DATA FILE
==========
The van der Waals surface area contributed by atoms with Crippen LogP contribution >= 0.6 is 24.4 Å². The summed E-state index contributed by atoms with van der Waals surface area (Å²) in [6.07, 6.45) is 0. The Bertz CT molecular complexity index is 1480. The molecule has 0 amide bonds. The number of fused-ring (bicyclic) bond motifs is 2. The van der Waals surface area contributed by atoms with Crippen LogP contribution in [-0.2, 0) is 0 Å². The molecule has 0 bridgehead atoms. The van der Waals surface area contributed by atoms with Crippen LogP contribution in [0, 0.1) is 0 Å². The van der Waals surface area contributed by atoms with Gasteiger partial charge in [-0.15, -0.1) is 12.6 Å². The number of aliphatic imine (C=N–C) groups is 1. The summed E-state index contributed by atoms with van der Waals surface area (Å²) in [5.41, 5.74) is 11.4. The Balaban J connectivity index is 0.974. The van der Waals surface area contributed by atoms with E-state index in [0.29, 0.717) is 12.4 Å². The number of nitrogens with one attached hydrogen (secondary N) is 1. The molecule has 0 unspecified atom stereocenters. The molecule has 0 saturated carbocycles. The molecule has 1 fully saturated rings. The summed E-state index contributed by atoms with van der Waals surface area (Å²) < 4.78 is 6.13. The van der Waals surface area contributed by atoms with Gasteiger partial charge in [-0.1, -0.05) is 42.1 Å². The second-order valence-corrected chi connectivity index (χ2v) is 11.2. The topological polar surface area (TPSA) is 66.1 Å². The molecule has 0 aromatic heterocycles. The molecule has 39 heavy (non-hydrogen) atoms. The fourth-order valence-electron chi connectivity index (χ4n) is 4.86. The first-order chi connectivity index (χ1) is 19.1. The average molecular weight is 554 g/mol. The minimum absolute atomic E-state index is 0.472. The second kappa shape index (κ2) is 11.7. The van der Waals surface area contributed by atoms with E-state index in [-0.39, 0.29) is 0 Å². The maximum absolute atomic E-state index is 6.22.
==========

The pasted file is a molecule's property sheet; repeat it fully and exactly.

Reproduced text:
The van der Waals surface area contributed by atoms with Crippen LogP contribution >= 0.6 is 24.4 Å². The summed E-state index contributed by atoms with van der Waals surface area (Å²) in [6.07, 6.45) is 0. The Bertz CT molecular complexity index is 1480. The molecule has 0 amide bonds. The number of fused-ring (bicyclic) bond motifs is 2. The van der Waals surface area contributed by atoms with Crippen LogP contribution in [-0.2, 0) is 0 Å². The molecule has 0 bridgehead atoms. The van der Waals surface area contributed by atoms with Crippen LogP contribution in [0, 0.1) is 0 Å². The van der Waals surface area contributed by atoms with Gasteiger partial charge in [-0.15, -0.1) is 12.6 Å². The number of aliphatic imine (C=N–C) groups is 1. The summed E-state index contributed by atoms with van der Waals surface area (Å²) in [5.41, 5.74) is 11.4. The Balaban J connectivity index is 0.974. The van der Waals surface area contributed by atoms with E-state index in [0.29, 0.717) is 12.4 Å². The number of nitrogens with one attached hydrogen (secondary N) is 1. The molecule has 0 unspecified atom stereocenters. The molecule has 0 saturated carbocycles. The molecule has 1 fully saturated rings. The summed E-state index contributed by atoms with van der Waals surface area (Å²) < 4.78 is 6.13. The van der Waals surface area contributed by atoms with Gasteiger partial charge in [-0.1, -0.05) is 42.1 Å². The second-order valence-corrected chi connectivity index (χ2v) is 11.2. The topological polar surface area (TPSA) is 66.1 Å². The molecule has 0 aromatic heterocycles. The molecule has 39 heavy (non-hydrogen) atoms. The fourth-order valence-electron chi connectivity index (χ4n) is 4.86. The first-order chi connectivity index (χ1) is 19.1. The average molecular weight is 554 g/mol. The minimum absolute atomic E-state index is 0.472. The second kappa shape index (κ2) is 11.7. The van der Waals surface area contributed by atoms with E-state index in [-0.39, 0.29) is 0 Å². The maximum absolute atomic E-state index is 6.22.